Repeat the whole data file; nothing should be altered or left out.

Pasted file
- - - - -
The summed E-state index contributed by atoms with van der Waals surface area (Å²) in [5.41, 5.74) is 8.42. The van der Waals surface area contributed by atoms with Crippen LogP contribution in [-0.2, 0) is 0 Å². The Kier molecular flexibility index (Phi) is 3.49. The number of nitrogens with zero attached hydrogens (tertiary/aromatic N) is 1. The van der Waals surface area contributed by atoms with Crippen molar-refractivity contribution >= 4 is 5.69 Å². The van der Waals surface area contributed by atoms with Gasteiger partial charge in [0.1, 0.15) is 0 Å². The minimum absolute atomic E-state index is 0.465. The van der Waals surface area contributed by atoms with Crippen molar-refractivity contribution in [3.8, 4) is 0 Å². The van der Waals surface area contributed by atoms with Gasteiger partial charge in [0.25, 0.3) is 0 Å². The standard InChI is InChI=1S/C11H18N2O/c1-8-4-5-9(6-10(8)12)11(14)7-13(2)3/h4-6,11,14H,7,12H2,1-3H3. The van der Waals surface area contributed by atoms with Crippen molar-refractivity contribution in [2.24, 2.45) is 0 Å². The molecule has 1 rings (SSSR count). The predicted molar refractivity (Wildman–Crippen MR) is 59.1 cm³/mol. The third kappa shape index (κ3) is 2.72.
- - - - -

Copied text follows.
The summed E-state index contributed by atoms with van der Waals surface area (Å²) in [5.41, 5.74) is 8.42. The van der Waals surface area contributed by atoms with Crippen LogP contribution in [-0.2, 0) is 0 Å². The Kier molecular flexibility index (Phi) is 3.49. The number of nitrogens with zero attached hydrogens (tertiary/aromatic N) is 1. The van der Waals surface area contributed by atoms with Crippen molar-refractivity contribution >= 4 is 5.69 Å². The van der Waals surface area contributed by atoms with Gasteiger partial charge in [0.1, 0.15) is 0 Å². The minimum absolute atomic E-state index is 0.465. The van der Waals surface area contributed by atoms with Crippen molar-refractivity contribution in [3.8, 4) is 0 Å². The van der Waals surface area contributed by atoms with Gasteiger partial charge in [0.25, 0.3) is 0 Å². The standard InChI is InChI=1S/C11H18N2O/c1-8-4-5-9(6-10(8)12)11(14)7-13(2)3/h4-6,11,14H,7,12H2,1-3H3. The van der Waals surface area contributed by atoms with Crippen molar-refractivity contribution in [2.24, 2.45) is 0 Å². The molecule has 1 rings (SSSR count). The predicted molar refractivity (Wildman–Crippen MR) is 59.1 cm³/mol. The third kappa shape index (κ3) is 2.72.